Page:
Hangovers are one of the most commonly experienced negative consequences of alcohol consumption. According to definition, the alcohol hangover commences once the blood alcohol concentration returns to zero (this is not an excuse to just keep drinking) and is characterized by a general feeling of misery lasting up to 24 hours. Sound familiar? In this quick blog, we want to bust some myths of what a hangover is and what may or may not help with the well known feeling.
What Causes a Hangover?
Despite many, many of us experiencing them, and a fairly large amount of research looking into them, we don’t know the exact reason why people have hangovers after drinking too much alcohol. A number of mechanisms have been suggested but there is still some debate. This is one of the reasons why it is so difficult to completely treat hangovers. The presence of a hangover and its corresponding symptoms also greatly differ between individuals (everyone knows someone that never seems to suffer) and it is unclear which factors determine the development and severity of a hangover. Differences in gender, age and ethnicity have been suggested as determinants for hangover severity (1) but nothing conclusive has been found.
Is Eating, Cheating?
One of the ways to ‘limit’ the effects is thought to be from having something to eat before a big drinking session. If eating makes you feel full and limits how much you drink, or how quickly you drink, it may have some small effect. Having something in your stomach might stop you from having drink after drink. It may also then slow down the absorption of the alcohol you drink. However, if you still just end up necking drinks in quick succession, having a meal won’t do you much good.
Is It All About Dehydration?
The prevailing thought for a number of years was always that the major cause of hangover symptoms was dehydration. This led to believes that a glass of water before bed and maybe even a rehydration solution the next morning would be a cure all for hangover. However, more evidence is being found that it may be more complicated than that (2). While being dehydrated can make some symptoms worse, maintaining hydration has not been found to reduce the likelihood of a hangover after a big drinking session.
Gut Bacteria - Hangover Preventers Of The Future?
More recent research has started to show that changes in the bacteria in our intestine (gut microbiota) could also play an important role in the development of a hangovers. Several studies have shown that chronic alcohol consumption results in changes in microbiota composition in humans and rodents (2), such as an increased abundance of pro-inflammatory bacteria and a decrease in anti-inflammatory bacteria. In addition, intestinal barrier integrity is compromised, so called ‘leaky gut’ (4). The combined changhe in gut bacteria and gut leakiness result in endotoxemia and increased levels of systemic pro-inflammatory cytokines like TNF and IL-6. Thus, it is conceivable that the source of inflammatory state in alcohol hangover and increased level of salivary IL-6 is caused and/or moderated by changes in microbiota. So all we need is some research into a hangover preventing probiotic supplement?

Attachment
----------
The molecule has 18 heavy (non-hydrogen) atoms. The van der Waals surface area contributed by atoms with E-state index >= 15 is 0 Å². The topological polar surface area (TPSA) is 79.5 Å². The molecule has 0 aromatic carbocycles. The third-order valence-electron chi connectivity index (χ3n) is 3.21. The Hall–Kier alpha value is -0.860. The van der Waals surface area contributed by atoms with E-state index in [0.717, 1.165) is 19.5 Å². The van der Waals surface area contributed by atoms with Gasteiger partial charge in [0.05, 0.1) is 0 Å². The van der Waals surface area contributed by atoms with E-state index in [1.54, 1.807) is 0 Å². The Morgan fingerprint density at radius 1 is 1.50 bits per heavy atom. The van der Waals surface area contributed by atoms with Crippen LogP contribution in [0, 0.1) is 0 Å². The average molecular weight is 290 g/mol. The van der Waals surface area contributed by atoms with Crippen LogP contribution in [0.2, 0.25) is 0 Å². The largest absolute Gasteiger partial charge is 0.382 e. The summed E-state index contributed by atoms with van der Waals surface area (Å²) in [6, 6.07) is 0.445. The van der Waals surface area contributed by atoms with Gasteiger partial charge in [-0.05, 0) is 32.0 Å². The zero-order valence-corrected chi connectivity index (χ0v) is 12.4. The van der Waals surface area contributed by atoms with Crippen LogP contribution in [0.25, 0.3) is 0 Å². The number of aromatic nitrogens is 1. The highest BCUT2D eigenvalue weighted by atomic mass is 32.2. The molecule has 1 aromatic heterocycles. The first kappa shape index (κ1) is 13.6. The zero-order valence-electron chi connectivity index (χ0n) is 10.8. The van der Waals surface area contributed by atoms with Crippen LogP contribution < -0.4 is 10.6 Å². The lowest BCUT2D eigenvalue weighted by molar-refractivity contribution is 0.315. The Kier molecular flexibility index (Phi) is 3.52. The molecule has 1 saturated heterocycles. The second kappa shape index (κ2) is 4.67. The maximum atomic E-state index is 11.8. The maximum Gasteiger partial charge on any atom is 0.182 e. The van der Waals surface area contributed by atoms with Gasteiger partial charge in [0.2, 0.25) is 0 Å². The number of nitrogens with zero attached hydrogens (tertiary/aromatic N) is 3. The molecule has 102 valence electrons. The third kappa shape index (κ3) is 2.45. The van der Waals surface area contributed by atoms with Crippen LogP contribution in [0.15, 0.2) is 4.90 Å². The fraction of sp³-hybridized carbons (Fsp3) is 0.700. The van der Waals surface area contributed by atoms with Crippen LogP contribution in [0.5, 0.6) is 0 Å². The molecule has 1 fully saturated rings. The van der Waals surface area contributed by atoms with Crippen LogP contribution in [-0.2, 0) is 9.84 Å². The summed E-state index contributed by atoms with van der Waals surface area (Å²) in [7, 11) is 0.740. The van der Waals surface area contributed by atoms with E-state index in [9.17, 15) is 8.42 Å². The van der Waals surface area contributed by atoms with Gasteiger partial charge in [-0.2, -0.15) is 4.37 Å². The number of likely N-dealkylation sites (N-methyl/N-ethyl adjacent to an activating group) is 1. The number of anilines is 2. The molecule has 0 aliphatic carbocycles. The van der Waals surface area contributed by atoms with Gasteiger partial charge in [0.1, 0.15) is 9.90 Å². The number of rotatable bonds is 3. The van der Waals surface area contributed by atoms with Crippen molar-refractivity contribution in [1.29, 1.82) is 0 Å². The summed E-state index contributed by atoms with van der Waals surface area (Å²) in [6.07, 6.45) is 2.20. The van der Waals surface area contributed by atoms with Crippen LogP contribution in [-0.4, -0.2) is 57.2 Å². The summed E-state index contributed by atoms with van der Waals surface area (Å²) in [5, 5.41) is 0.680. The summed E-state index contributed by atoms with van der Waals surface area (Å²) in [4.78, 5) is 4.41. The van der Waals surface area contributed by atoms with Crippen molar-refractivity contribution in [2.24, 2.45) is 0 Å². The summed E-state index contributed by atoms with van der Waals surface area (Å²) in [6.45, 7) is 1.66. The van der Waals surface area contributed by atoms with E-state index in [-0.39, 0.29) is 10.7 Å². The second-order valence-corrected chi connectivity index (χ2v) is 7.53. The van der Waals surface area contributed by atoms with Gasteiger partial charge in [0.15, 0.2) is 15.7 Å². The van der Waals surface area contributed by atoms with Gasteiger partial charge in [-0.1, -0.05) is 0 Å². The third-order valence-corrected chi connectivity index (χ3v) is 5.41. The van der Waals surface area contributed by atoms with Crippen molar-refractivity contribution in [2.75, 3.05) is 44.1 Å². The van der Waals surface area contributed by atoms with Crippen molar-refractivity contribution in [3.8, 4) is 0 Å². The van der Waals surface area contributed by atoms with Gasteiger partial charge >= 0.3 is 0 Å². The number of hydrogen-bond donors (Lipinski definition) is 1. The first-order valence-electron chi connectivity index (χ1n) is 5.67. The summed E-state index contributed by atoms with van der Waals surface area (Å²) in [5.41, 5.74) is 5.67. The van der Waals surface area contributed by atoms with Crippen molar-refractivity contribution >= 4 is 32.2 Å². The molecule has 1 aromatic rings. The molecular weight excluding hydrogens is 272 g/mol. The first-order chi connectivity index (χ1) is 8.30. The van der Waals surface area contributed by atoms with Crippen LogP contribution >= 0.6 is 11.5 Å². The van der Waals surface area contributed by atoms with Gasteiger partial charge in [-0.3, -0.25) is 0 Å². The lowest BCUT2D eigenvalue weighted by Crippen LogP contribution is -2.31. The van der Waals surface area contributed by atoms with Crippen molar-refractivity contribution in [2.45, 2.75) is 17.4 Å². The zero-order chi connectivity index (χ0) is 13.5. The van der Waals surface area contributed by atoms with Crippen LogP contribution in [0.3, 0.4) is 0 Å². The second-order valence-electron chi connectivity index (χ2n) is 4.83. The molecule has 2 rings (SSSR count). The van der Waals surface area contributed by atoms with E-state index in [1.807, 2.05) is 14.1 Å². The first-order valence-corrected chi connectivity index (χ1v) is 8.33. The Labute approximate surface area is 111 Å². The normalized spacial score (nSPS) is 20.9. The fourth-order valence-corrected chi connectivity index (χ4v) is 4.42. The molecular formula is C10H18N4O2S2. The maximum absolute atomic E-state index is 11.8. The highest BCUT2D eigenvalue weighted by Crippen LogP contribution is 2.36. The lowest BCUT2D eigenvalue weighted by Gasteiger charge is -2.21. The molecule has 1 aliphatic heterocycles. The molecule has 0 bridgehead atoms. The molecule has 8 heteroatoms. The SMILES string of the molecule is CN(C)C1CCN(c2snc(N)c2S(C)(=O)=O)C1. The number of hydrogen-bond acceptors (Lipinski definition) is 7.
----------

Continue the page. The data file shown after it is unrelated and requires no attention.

Do Antioxidants Work?
Alcohol consumption disturbs the balance between the pro- and antioxidant systems in the body and can cause oxidative stress. Free radicals or reactive oxygen species attack fats and proteins and damage cell membranes, which leads to alcohol-induced oxidative tissue injuries. Therefore, effective antioxidant and anti-inflammatory drugs or foods might be useful for alleviating the harmful health consequences of excessive alcohol consumption (3). Surprisingly enough, there have been a couple of research studies that have looked at different interventions to reduce hangover symptoms. One of the ones that had some benefit on hangover was daily consumption of dandelion extract (3) (one of the ingredients in our Liver and Kidney Cleanse Powder).
However, it is still not known which antioxidants are most effective, how much you might need to take, or when is the optimum time to consume them.
1. Penning R, Veldstra J, Daamen AP, Olivier B, Verster JC. Drugs of abuse, driving and traffic safety. Curr Drug Abuse Rev. 2010;3:23–32.
2. Mackus, Marlou, Sally Adams, Amir Barzilay, Sarah Benson, Lauren Blau, Jacqueline Iversen, Sean J Johnson et al. "Proceeding of the 8th alcohol hangover research group meeting." Current drug abuse reviews 9, no. 2 (2016): 106-112.
3. Wang, F., Li, Y., Zhang, Y. J., Zhou, Y., Li, S., & Li, H. B. (2016). Natural products for the prevention and treatment of hangover and alcohol use disorder. Molecules, 21(1), 64.
4. Keshavarzian A, Farhadi A, Forsyth CB, Rangan J, Jakate S, Shaikh M, Banan A. Fields JZ/Evidence that chronic alcohol exposure promotes intestinal oxidative stress, intestinal hyperpermeability and endotoxemia prior to development of alcoholic steatohepatitis in rats. J Hepatol. 2009;50:538–47.
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